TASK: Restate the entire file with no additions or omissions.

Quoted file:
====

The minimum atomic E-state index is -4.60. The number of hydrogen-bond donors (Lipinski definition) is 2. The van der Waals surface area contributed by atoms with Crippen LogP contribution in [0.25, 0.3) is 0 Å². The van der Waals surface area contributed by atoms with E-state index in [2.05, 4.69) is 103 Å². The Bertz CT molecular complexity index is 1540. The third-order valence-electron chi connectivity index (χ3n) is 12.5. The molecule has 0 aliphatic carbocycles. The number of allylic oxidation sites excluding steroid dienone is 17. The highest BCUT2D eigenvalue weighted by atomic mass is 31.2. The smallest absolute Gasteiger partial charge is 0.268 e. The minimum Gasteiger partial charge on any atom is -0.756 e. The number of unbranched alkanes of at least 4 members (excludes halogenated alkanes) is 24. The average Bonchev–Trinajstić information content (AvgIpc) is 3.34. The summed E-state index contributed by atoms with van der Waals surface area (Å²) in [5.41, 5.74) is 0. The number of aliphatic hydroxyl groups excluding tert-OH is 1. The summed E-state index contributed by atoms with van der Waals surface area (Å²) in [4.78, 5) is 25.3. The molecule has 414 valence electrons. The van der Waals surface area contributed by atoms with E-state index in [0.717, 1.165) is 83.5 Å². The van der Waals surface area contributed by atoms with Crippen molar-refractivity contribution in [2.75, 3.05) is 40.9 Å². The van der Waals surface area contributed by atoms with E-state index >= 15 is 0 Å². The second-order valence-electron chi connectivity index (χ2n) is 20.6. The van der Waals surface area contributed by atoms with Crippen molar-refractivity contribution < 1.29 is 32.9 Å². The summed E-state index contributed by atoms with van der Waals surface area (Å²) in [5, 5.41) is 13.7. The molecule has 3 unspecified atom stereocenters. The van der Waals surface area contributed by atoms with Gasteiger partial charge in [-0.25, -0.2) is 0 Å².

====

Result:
The minimum atomic E-state index is -4.60. The number of hydrogen-bond donors (Lipinski definition) is 2. The van der Waals surface area contributed by atoms with Crippen LogP contribution in [0.25, 0.3) is 0 Å². The van der Waals surface area contributed by atoms with E-state index in [2.05, 4.69) is 103 Å². The Bertz CT molecular complexity index is 1540. The third-order valence-electron chi connectivity index (χ3n) is 12.5. The molecule has 0 aliphatic carbocycles. The number of allylic oxidation sites excluding steroid dienone is 17. The highest BCUT2D eigenvalue weighted by atomic mass is 31.2. The smallest absolute Gasteiger partial charge is 0.268 e. The minimum Gasteiger partial charge on any atom is -0.756 e. The number of unbranched alkanes of at least 4 members (excludes halogenated alkanes) is 24. The average Bonchev–Trinajstić information content (AvgIpc) is 3.34. The summed E-state index contributed by atoms with van der Waals surface area (Å²) in [5.41, 5.74) is 0. The number of aliphatic hydroxyl groups excluding tert-OH is 1. The summed E-state index contributed by atoms with van der Waals surface area (Å²) in [4.78, 5) is 25.3. The molecule has 414 valence electrons. The van der Waals surface area contributed by atoms with E-state index in [0.717, 1.165) is 83.5 Å². The van der Waals surface area contributed by atoms with Crippen molar-refractivity contribution in [2.75, 3.05) is 40.9 Å². The van der Waals surface area contributed by atoms with E-state index >= 15 is 0 Å². The second-order valence-electron chi connectivity index (χ2n) is 20.6. The van der Waals surface area contributed by atoms with Crippen molar-refractivity contribution < 1.29 is 32.9 Å². The summed E-state index contributed by atoms with van der Waals surface area (Å²) in [5, 5.41) is 13.7. The molecule has 3 unspecified atom stereocenters. The van der Waals surface area contributed by atoms with Gasteiger partial charge in [-0.25, -0.2) is 0 Å².